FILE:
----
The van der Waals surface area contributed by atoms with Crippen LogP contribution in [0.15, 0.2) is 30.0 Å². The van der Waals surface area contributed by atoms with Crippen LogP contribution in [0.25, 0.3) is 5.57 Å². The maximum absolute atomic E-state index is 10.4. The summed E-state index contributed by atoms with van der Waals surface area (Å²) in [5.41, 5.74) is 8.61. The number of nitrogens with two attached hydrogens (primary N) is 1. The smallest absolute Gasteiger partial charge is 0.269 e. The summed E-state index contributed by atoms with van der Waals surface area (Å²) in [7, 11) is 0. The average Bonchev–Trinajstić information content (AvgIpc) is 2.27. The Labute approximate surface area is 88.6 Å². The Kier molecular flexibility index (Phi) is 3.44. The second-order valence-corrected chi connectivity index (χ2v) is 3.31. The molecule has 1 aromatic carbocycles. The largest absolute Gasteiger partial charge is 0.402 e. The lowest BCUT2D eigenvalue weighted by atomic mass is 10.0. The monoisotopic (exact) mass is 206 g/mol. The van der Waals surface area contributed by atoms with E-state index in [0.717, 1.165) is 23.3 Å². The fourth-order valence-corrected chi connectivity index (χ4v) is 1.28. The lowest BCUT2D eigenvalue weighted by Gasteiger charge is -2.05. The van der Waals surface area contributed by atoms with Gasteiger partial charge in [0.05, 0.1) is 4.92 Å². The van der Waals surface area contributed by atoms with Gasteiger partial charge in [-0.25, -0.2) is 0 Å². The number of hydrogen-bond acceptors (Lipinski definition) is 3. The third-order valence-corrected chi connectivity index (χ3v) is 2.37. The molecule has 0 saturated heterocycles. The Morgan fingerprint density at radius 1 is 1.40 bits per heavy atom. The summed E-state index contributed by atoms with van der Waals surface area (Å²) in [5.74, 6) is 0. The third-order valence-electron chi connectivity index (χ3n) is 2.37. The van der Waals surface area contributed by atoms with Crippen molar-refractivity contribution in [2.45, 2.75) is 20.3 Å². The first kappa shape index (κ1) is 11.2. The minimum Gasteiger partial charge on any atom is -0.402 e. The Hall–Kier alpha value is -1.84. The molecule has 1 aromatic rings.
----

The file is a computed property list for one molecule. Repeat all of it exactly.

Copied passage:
The van der Waals surface area contributed by atoms with Crippen LogP contribution in [0.15, 0.2) is 30.0 Å². The van der Waals surface area contributed by atoms with Crippen LogP contribution in [0.25, 0.3) is 5.57 Å². The maximum absolute atomic E-state index is 10.4. The summed E-state index contributed by atoms with van der Waals surface area (Å²) in [5.41, 5.74) is 8.61. The number of nitrogens with two attached hydrogens (primary N) is 1. The smallest absolute Gasteiger partial charge is 0.269 e. The summed E-state index contributed by atoms with van der Waals surface area (Å²) in [7, 11) is 0. The average Bonchev–Trinajstić information content (AvgIpc) is 2.27. The Labute approximate surface area is 88.6 Å². The Kier molecular flexibility index (Phi) is 3.44. The second-order valence-corrected chi connectivity index (χ2v) is 3.31. The molecule has 1 aromatic carbocycles. The largest absolute Gasteiger partial charge is 0.402 e. The lowest BCUT2D eigenvalue weighted by atomic mass is 10.0. The monoisotopic (exact) mass is 206 g/mol. The van der Waals surface area contributed by atoms with E-state index in [0.717, 1.165) is 23.3 Å². The fourth-order valence-corrected chi connectivity index (χ4v) is 1.28. The lowest BCUT2D eigenvalue weighted by Gasteiger charge is -2.05. The van der Waals surface area contributed by atoms with Gasteiger partial charge in [0.05, 0.1) is 4.92 Å². The van der Waals surface area contributed by atoms with Gasteiger partial charge in [-0.25, -0.2) is 0 Å². The number of hydrogen-bond acceptors (Lipinski definition) is 3. The third-order valence-corrected chi connectivity index (χ3v) is 2.37. The molecule has 0 saturated heterocycles. The Morgan fingerprint density at radius 1 is 1.40 bits per heavy atom. The summed E-state index contributed by atoms with van der Waals surface area (Å²) in [5.74, 6) is 0. The third-order valence-electron chi connectivity index (χ3n) is 2.37. The van der Waals surface area contributed by atoms with Crippen molar-refractivity contribution in [2.45, 2.75) is 20.3 Å². The first kappa shape index (κ1) is 11.2. The minimum Gasteiger partial charge on any atom is -0.402 e. The Hall–Kier alpha value is -1.84. The molecule has 1 aromatic rings.